|State of Georgia "Kettle Creek Marker"
| National Kettle Creek Historic Marker
Our Heritage – Wilkes County and Georgia During The American
Links and Resources and Organizations
The American Revolution began unofficially before 1770, but the dates officially used are from 1775-1783. During
the last half of the 18th century the political, social, and intellectual differences between Great Britain and
the 13 colonies finally culminated with the separation as determined by the Declaration of Independence written and signed
July 4th, 1776. The first shots were fired at Lexington and Concord April 19th, 1775. After the British
declared war on the “Rebels or Whigs” or as we now call them “the Patriots or Americans”, there were
many battles in the northern colonies in which the British army won most of them. However, after it appeared a stalemate when
the French army entered the war early in 1778 and the Battle of Monmouth was won by Gen. George Washington and his Continental
Army (it was the last major battle in the North) the British developed a “Southern Strategy” believing
the Loyalists (British sympathizers) would rally to their flag and once the British took over the South, they would then build
their army with Loyalists (and slaves) and march back north and defeat George Washington and his Army. Beginning in late 1778,
the British took Savannah and in 1780 they overran Charleston. This gave the British the potential to
overtake both Georgia and South Carolina. However, the British overestimated the Loyalist’s (or Tory’s) numbers
and the Whigs or Patriots provided some chastising engagements to
help control the advancement of the British influence. Wilkes County provided part of that resistance and ultimately provided
a small but major victory to help provide a moral victory which resonated across the South . The Battle of Kettle Creek, as
small as it was, gave incentative to the Whigs or Patriots to continue the fight and thus, Wilkes County became known as the
“Hornet’s Nest”. Below are books and articles written by noted authors which explain more about Wilkes County
The Declaration of Independence.
Dr. Karl Clay Ouzts, professor in the History Department of Gainesville College explains the passions, events, and
situations preceding the signing of the Declaration of Independence.
When in the Course of human events,
The Founders and the “Event” of Independence
By Clay Ouzts
When Thomas Jefferson died on July 4, 1826, the fiftieth anniversary of the nation’s independence,
he was already widely recognized as one of the most important figures of America’s revolution, largely due to his authorship
of the Declaration of Independence. By 1826, July fourth celebrations had assumed a sacred, ritual place in the hearts of
Americans, as had the ideals of freedom and liberty professed in the Declaration. Through the years since 1776, Jefferson
kept the red mahogany desk on which he penned the Declaration tucked away at his home, Monticello, in Virginia. (Click
on the link below to read the remainder…..)
When in the Course of human events
Revolutionary War Sites in Georgia
Georgia’s Major Battles
Summary of Battle Sites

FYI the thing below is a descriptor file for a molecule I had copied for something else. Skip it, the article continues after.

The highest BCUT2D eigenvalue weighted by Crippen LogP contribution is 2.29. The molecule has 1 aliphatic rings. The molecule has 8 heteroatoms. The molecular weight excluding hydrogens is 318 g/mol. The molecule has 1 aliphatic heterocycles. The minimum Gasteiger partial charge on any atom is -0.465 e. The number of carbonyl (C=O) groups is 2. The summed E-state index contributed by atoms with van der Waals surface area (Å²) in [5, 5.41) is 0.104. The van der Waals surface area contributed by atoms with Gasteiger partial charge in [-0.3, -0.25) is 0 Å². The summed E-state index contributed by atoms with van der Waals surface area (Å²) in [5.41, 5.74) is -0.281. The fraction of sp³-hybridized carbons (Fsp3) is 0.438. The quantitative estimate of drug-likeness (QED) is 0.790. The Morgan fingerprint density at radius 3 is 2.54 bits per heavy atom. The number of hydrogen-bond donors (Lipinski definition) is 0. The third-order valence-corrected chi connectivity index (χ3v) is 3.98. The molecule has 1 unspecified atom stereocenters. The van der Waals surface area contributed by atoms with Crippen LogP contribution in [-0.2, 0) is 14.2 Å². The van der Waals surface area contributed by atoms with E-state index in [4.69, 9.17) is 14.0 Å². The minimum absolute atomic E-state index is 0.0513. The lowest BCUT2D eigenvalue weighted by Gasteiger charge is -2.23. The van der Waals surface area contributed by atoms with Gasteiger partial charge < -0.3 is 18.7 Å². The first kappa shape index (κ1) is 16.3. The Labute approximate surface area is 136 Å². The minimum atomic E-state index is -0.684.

Fight at Van(n)’s Creek - February 11, 1779
Encouraged by the
capture of Savannah, the British commissioned Loyalist Col. Boyd to raise militia in the
Carolina and Georgia backcountry. With over 700 Loyalists, Boyd attempted to cross the Savannah River at Cherokee Ford where
the Patriots thwarted his approach. He moved five miles upstream and on February
11, 1779, crossed at Van(n)’s Creek in present-day Elbert County. However, Patriot opposition seriously weakened Boyd’s
forces by about 100 men, many of whom deserted and returned to the Carolinas. The Cherokee Ford - Van(n)’s
Creek Monument is located at Richard B. Russell State Park, Elbert County, GA. Telephone (706) 213-2045. GPS: N34.162 W82.744
#2- Battle of Kettle Creek - February 14, 1779
In early 1779, Patriot
Colonels Andrew Pickens, John Dooly and Elijah Clarke joined forces to overtake Colonel Boyd and his Loyalists. On February
14, 1779, Boyd halted his troops for breakfast in a flat area between a steep hill and Kettle Creek. Outnumbered more than
two to one, Pickens attacked with 200 South Carolina Militia in the center, and 160 Wilkes County Georgia
Militia on his flanks. Boyd led about 100 men up the hill where he was mortally wounded. After intense fighting for over an
hour, the Loyalists were routed with a loss of 70 killed or wounded, and 150 captured. The Battle of Kettle Creek was one
of Georgia’s most memorable victories during the American Revolution. The Kettle Creek Battleground is located 10 miles
from Washington off SR 44 in Wilkes County, GA. An exhibit of artifacts is displayed at the Washington Historical Museum,
Washington, GA. Telephone (706) 678- 2105. GPS: N33.691 W82.886 http://www.georgiasocietysar.org/revtrail/grwt_005.htm
#3- Heroes of the Hornet’s Nest: Elijah Clarke and John Dooly
Two of Georgia’s heroes of the American Revolution -- Elijah Clarke
and John Dooly -- rest today on the land where over 230 years ago they “stung like hornets,” routing British,
Loyalists and Indians alike. In addition to the Georgia battles, Clarke and other leaders of the Georgia Continentals and
Militia, including LtCol. Francis Henry Harris, took decisive roles in the fighting in the Carolinas from May 1780, through
September 1781, while Georgia witnessed a relative lull in the war. Grave markers of Elijah and Hannah Clarke are located
at Elijah Clark State Park, near John Dooly’s home site where Loyalists murdered him. The Park maintains log cabins,